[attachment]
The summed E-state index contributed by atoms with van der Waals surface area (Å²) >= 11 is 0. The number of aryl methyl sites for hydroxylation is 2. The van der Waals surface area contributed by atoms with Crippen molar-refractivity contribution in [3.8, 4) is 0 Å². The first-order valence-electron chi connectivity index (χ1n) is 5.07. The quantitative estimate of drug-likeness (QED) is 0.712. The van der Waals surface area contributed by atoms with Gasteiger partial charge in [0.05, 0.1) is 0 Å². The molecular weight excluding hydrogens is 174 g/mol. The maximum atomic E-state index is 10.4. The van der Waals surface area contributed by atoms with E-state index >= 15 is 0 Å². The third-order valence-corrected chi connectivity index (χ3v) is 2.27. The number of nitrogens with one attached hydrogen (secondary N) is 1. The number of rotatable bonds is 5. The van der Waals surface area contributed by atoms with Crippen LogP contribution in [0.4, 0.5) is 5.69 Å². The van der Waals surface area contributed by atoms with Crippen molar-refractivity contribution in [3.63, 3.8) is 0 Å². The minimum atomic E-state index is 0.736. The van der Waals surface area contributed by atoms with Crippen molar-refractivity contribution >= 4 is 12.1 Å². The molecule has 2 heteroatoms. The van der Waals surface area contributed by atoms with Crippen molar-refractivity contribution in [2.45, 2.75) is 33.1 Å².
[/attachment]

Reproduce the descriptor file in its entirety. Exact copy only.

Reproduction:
The summed E-state index contributed by atoms with van der Waals surface area (Å²) >= 11 is 0. The number of aryl methyl sites for hydroxylation is 2. The van der Waals surface area contributed by atoms with Crippen molar-refractivity contribution in [3.8, 4) is 0 Å². The first-order valence-electron chi connectivity index (χ1n) is 5.07. The quantitative estimate of drug-likeness (QED) is 0.712. The van der Waals surface area contributed by atoms with Gasteiger partial charge in [0.05, 0.1) is 0 Å². The molecular weight excluding hydrogens is 174 g/mol. The maximum atomic E-state index is 10.4. The van der Waals surface area contributed by atoms with E-state index >= 15 is 0 Å². The third-order valence-corrected chi connectivity index (χ3v) is 2.27. The number of nitrogens with one attached hydrogen (secondary N) is 1. The number of rotatable bonds is 5. The van der Waals surface area contributed by atoms with Crippen LogP contribution in [0.4, 0.5) is 5.69 Å². The van der Waals surface area contributed by atoms with Crippen molar-refractivity contribution in [3.63, 3.8) is 0 Å². The minimum atomic E-state index is 0.736. The van der Waals surface area contributed by atoms with Crippen molar-refractivity contribution >= 4 is 12.1 Å². The molecule has 2 heteroatoms. The van der Waals surface area contributed by atoms with Crippen molar-refractivity contribution in [2.45, 2.75) is 33.1 Å².